So the Muslim side has an equally if not more powerful logical angle on this situation. Let us put aside the specifics of the Imam Sheharyar-Ansar Raza debate scenario for just a moment. The question is not just whether Ansar Raza should accept the debate challenge from NAMF and participate in this specific event with Imam Sheharyar, but rather there is a larger looming question of whether Qadianis will ever engage in a full-fledged formal debate about Mirza Ghulam Ahmad’s character or not. The answer appears to be no. This is akin to Muslims refusing to debate Christians, unless the Christian side first accepts monotheism, accepts Jesus as a Prophet of God, and accepts that there is a Prophet to come after Jesus. No Muslim, to date, has laid down such conditions for a debate with a Christian. There are atheists and agnostics (people who are neither expecting a Prophet from God, nor are they expecting God or gods to speak to mankind) who have changed their world view and belief system based on their study of the life of the Prophet Muhammad. I’m sure that there have also been many agnostics and atheists who have had to do no more than to read about the life of Jesus in the Bible to become converted to the Christian faith. By Raza’s logic, a Christian missionary should pass over the opportunity to discuss Jesus or to try to prove that Jesus is God if he is presented with an audience of agnostics; the agnostics should at least “half convert” by accepting theism and assert their belief in God before anything about the person of Jesus is discussed.
Keep in mind that Mirza Ghulam Ahmad himself engaged in debates with Hindus and Christians in early 20th century British India without laying down such strict pre-conditions. Mirza Ghulam Ahmad often addressed allegations against the Prophet Muhammad and the Qur’an in his writings, without insisting that the opposite side first accept the Oneness of God and the possibility of a coming Prophet and Book.
In my opinion, Raza’s complaint about the debate topic being set unilaterally by NAMF has some merit on the surface, but the surrounding controversy and back-and-forths have revealed a much larger problem and weak spot for Qadianis; they are simply not willing to debate and defend the personality and character of Mirza Ghulam Ahmad in a formal, full-fledged debate setting, whether this time, or any other time. End of story. Rightly or wrongly, this only adds to the Muslim perception that such a debate would turn out to be a complete failure for the Qadiani side. It also begs the question: If Qadianis themselves appear to lack confidence in the prophetic credentials, personal character, and accomplishments of Mirza Ghulam Ahmad, why should Muslims bother to give him the time of day? Can we be blamed for never having heard of his name or of his supposedly revolutionary writings?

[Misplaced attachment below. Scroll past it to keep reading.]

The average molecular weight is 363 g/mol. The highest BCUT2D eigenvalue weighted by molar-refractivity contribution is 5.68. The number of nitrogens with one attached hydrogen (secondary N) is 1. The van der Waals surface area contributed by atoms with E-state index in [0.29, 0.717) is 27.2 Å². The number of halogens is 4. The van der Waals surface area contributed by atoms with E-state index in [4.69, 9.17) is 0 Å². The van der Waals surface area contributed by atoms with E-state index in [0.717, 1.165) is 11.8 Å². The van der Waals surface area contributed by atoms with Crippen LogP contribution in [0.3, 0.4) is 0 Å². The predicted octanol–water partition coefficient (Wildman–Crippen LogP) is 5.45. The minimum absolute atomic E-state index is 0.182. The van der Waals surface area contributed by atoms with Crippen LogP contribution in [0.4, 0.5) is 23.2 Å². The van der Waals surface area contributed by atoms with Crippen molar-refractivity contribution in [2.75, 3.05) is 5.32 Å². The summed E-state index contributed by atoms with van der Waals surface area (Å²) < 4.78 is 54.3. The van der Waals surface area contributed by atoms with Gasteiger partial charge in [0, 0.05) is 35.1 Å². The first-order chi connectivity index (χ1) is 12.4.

Aside from the issue of the contentious topic, the other reasons that Raza has cited in a recently released Urdu-language video on YouTube are petty and lame, if not disingenuous. He mentions that Pastor Neil Bulloch, who was appointed the moderator for the Sheharyar Shaikh-Tarek Fatah debate in 2011, complained about the security arrangements for the debate and this is in part why Tarek Fatah did not show up. Raza must have gotten his facts mixed up. Out of the various, often conflicting reasons that Fatah gave for not showing up, Neil Bulloch complaining about security arrangements was not one of them, to my knowledge. Bulloch, like everyone else, was present in the NAMF hall that evening on January 21, 2011, waiting for and expecting Tarek Fatah to show up. To cite Fatah and his allegations against NAMF as a reason for not attending this debate is to rely on a discredited, weak crutch. Raza should mention, or perhaps he has mentioned elsewhere, that Qadiani missionaries have even entered the NAMF mosque on at least two occasions and actually engaged in (informal) dialogue with Imam Sheharyar.
Raza also questions the personal credibility and integrity of Imam Sheharyar by alleging that he hacked his (Raza’s) email account. Unless Raza is himself a master counter-hacker, we are not sure how he arrived at the conclusion that it was Imam Sheharyar or NAMF who did this. This one allegation against Imam Sheharyar/NAMF by Raza, in our opinion, undermines all of Raza’s attempts at gentlemanly one upmanship, and it is hardly to be expected of someone who purports to be a believer in the Qur’an and a mazhabi (religious) person.